10. Grape Flavor says:

    Nathan – could you see if you can get an statement out of Crytek to the effect of whether the DX11 and all the PC goodies will be available at launch this time?

    I think that was the other thing that really hurt them with some people regarding Crysis 2, besides the linearity.

  11. bitbot says:

    Wait… didn’t Prophet kill himself at the beginning of Crysis 2, just after he put white guy Alcatraz in the suit?

    • Max.I.Candy says:

      Yeah he did.
      Unfortunately thats all i remember of Crysis 2.
      After act1 the plot just started to seem like it didnt matter anymore so i stopped caring (as is the case for most games at this point), so there may well have been an explanation at the end, but i was so not bothered by any of it that i have no recollection of how the game ended.

    • Jamesworkshop says:

      The suit changes all the rules

      link to

      body horror
      Clothes Make the Superman

      • Setheran says:

        I feel like that article did a better job of conveying the story than the games did. The stuff about the suit and the gradual transformation of your character over the course of the game is really interesting. Kind of makes me want to replay Crysis 2 and see if I can actually finish it this time.

    • Xocrates says:


      Yeah, he did. But then turns out that the suit has Prophet’s memories and by the end of the game he had essentially possessed Alcatraz.

      The sad thing is that was the most sensical part of that game’s plot.

      • jonfitt says:

        But to make matters more confusing, Crytek have said that this Prophet is Prophet Prophet, not Alcatraz Prophet.

  12. rustybroomhandle says:

    Will it have fokking prawns?

  13. Silvermarch says:

    Yeah. Crysis 1 wasn’t even that open…. Or THAT good (in my opinion).

  14. augustuskent says:

    I see no District 9 influence whatsoever.

    That film is the best film I have ever seen, and I’d see a better relevance with Half Life than this piece of franchise milking.

    Bring on Far Cry 3!!!!

    • Brun says:

      Same. District 9’s story centered on a couple of different concepts:

      1) Aliens that come to Earth and end up being inferior to humans. Not technologically inferior (an interesting twist, by the way), but organizationally and socially, to the point where humans have almost complete power over them. It’s an interesting departure from the typical sci-fi trope of high-tech aliens that invade the earth and destroy humanity.
      2) Basically, an extended metaphor for and commentary on the Apartheid, which explains the South African setting and further reinforces the position of the prawns as “inferior.”

      Neither of those is applicable to Crysis in any way. The Ceph are not cast as inferior to humans in any way – quite the opposite in fact.

      • subedii says:

        Yeah I pretty much agree with all of that. To be honest, I felt the film was exceptional, except nearing the end when it threw away most of the commentary to focus on actions scenes with power armour.

        Whereas I think that’s the only part of the film Crytek may have actually watched.

        • RakeShark says:

          To be fair, you can’t show an alien gun in the first act without expecting it to be fired in the third act.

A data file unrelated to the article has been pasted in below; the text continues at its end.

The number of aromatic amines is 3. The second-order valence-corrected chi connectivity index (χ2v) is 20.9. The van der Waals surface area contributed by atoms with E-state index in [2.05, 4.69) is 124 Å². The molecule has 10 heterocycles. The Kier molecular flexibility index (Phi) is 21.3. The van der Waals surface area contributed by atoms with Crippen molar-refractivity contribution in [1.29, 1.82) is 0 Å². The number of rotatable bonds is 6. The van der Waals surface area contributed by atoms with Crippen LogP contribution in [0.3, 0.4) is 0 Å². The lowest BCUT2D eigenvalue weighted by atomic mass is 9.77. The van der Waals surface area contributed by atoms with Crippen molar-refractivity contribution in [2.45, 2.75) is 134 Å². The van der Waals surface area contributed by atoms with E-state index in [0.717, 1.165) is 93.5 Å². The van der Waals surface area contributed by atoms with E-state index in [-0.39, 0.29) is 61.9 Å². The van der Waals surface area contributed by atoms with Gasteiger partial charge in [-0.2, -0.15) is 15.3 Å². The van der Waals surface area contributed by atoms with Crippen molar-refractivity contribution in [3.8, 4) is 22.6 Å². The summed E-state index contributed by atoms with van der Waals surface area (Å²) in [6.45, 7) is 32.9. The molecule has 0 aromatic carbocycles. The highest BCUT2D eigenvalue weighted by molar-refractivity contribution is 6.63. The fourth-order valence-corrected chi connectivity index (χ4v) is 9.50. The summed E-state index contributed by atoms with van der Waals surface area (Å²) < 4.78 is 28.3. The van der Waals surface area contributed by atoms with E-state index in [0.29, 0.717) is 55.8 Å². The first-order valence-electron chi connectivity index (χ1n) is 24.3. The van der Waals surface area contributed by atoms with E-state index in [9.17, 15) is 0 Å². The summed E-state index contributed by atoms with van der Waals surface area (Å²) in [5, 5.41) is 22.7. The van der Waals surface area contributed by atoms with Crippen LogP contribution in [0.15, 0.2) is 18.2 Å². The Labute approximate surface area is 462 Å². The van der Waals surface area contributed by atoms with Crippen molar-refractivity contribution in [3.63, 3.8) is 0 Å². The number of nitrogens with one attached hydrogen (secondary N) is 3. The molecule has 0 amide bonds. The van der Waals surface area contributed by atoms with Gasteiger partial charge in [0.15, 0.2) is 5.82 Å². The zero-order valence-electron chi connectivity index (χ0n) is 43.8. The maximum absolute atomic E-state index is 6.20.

• jonfitt says:

      As far as I can see the District 9 influence is that he alone can use the alien weapons because he has absorbed alien dna (into his nanosuit).
      Now whether or not the absorption starts to take him over completely or not, I don’t know. That might be the end of the analogy.

  15. HisMastersVoice says:

    It all sounds as if they know how much they messed up Crysis 2 in comparison to Crysis 1, but aren’t willing to admit it, instead forcing the same set of subpar gameplay mechanics in the next iteration while sugar coating it with nebulous promises of going back to what made the first game great. I remember they marketed C2 as “pretty much C1 but more focused”. This stinks of the same PR bullshit.

    And Prophet? Who cares about Prophet? We interacted with him for maybe 20 minutes in the first game, none whatsoever in Warhead, and he was dead for 98% of Crysis 2. In the meantime, the only relatively interesting and relateable but apparently villainous Caucasian-male-bald-marine Psycho was killed off screen.

    • Arglebargle says:

      They made a whole extra game out of Pyscho, who was nothing more than the same ol’ crazed, gung ho, action-hero fan service stereotype we always see. I wanted to shoot him out of a cannon before I was done with the tutorial. Almost anything else would be a step up.

  16. Ziv says:

    Actually Assassin’s Creed 1 had a non ‘white’ protagonist, but he was poorly made. Instead of making him an arab assassin, they made him an arab that’s been in america for 10 generations and then returned to the middle east to be an assassin.

    He was too white.

    • dee says:

      They did fix that with Revelations: they retroactively gave him a face further removed from Desmond’s, and his voice was accented.

      Or maybe you mean something less cosmetic?

  17. Corrupt_Tiki says:

    Sam fisher, one of my favourite meatheads looked roughly 40 in SC:Conviction

  18. Arithon says:

    On Crysis 2 you say “It was more directed than Crysis 1” which actually means it was too linear, scripted to death with no options to explore or go off the very narrow path.
    “ was still far from being Modern Warfare..” well thank god for that! Holding up a turd like MW as an aspirational title is absurd. That game had any number of things critically wrong with it. MW1 was the last good game in the series.
    Crysis was never intended to be a linear twitch-shooter for the attention deficit crowd and it’s lamentable that Crytek felt the need to take it there.

    • El_Emmental says:

      “well thank god for that! Holding up a turd like MW as an aspirational title is absurd.”

      => millions of dollars. MILLIONS.